Monday, January 17, 2022

Letting Compassion Rule

As I was reflecting on the story of the Wedding Feast at Cana, I suddenly had the following insight: Jesus was an introvert.

Think about it. We know nothing about his life between the ages of 12 and 30; he didn’t adopt the fiery persona of his cousin John, but instead quietly walked along the seashore and invited fishermen (also solitary sorts) to join him in his mission; he was reluctant to perform his first miracle, and only a handful of servants and his disciples even knew about it; he was constantly telling people not to broadcast the miracles he performed; and whenever the opportunity arose, he slipped away to be alone with God. 

Introverts often are slow to act because they tend to overthink things and don’t want to draw attention to themselves. At the time the wedding feast occurred, Jesus was probably struggling to figure out how to begin his public ministry; the problem of a lack of wine would seem like an ideal opportunity, but it arose too suddenly for him to grasp it. His mother, who had been observing her son carefully since his birth, surely knew why her son was hesitant to act and was testy when she drew his attention to the problem. However, she also was aware of the depth of his compassion, which is why she had the confidence to say to the servants at Cana, “Do whatever he tells you.”

It appears that compassion ruled Jesus’ life. He spent long hours healing people and teaching them, against his better judgment, because he knew it would draw unwelcome attention from the high priests. He spent most of his time with the marginalized and downtrodden. In the last hours of his life, as he was suffering on the cross, he had compassion for his persecutors (“Forgive them, Father, for they know not what they do”) and for the man hanging next to him (“This day you will be with me in paradise”).

Jesus’ study of scripture led him to understand that he should be compassionate as his heavenly father was compassionate. Those of us who are followers of Jesus, whether we are introverts or extroverts, also should let compassion be our guide in our encounters with others on the road to everlasting life.

Friday, January 14, 2022

God's Dwelling Place

After God gave the tablets listing the Ten Commandments to Moses, the Israelites built the Ark of the Covenant to house the tablets, along with Aaron’s rod and a pot of manna. The Ark became a symbol of God’s presence and was carried by the Israelites during their 40 years of wandering in the desert, and later in advance of the Israelite army when it marched into battle. It appears that for the Israelites, God was portable — although it can’t have been easy to transport the gold-covered wooden chest topped by an elaborate golden “mercy seat” and two cherubim, along with the heavy veils that concealed it.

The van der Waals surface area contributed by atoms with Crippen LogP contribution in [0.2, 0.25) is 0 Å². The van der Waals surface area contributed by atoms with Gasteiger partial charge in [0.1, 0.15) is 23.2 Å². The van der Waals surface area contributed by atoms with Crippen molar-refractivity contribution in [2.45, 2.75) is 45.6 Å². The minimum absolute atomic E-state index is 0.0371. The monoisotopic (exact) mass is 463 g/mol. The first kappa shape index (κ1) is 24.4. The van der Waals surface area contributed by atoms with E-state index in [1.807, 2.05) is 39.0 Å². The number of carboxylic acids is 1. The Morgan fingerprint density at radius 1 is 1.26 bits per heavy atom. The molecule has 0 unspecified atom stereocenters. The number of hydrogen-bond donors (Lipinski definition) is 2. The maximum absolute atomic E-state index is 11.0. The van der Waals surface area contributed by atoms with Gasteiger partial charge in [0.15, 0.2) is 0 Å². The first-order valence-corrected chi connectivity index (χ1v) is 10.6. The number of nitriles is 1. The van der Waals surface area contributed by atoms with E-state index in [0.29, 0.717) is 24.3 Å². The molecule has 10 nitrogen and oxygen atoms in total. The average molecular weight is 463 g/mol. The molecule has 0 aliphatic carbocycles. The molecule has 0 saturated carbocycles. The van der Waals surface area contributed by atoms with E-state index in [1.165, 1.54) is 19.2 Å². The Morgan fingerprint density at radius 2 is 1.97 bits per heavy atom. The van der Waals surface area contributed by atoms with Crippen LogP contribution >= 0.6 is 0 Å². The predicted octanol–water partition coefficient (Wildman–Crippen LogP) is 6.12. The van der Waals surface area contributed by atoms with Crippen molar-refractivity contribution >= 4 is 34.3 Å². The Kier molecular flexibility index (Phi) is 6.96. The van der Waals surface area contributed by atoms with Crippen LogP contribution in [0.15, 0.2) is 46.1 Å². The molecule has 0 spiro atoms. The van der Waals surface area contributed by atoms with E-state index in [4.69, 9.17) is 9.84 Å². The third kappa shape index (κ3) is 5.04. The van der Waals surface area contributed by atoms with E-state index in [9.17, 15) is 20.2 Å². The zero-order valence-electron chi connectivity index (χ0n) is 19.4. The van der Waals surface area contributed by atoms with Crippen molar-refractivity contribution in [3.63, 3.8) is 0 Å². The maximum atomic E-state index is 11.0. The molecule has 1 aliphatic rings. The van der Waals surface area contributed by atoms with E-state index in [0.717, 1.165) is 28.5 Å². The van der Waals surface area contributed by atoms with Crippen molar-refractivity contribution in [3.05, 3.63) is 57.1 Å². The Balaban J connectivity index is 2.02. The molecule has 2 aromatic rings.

With the coming of Jesus, our understanding of God’s presence among us evolved. Jesus understood himself to be one with God the Father and God the Spirit through his relationship with them. When Jesus said to his current and future disciples, “Take and eat: This is my body,” he was inviting us to become the dwelling place of God ourselves.

Paul made this clear when he said, “Do you not know that you are God's temple and that God's Spirit lives in you?” (1 Cor 3:16) and “For we are the temple of the living God; just as God said, ‘I will dwell in them and walk among them; and I will be their God, and they shall be My people’” (2 Cor 6: 17-18).

No longer do we have to lug around a golden ark to be in God’s presence. God dwells in us; you can’t ask God to be portable than that!

Think about the implications: Whenever we desire to be with God, all we have to do is look within ourselves. We need never be lonely or frightened. We have a constant companion to share our joys and sorrows and an ever-present guide we can turn to when we are confused. We don’t have to go out and find Jesus when we or our friends are in need of healing and mercy, as when a paralytic man was lowered though a roof of a house where Jesus was teaching; Christ is already within us. And when we desire the physical presence of God, we need only look to others who also are part of the body of Christ.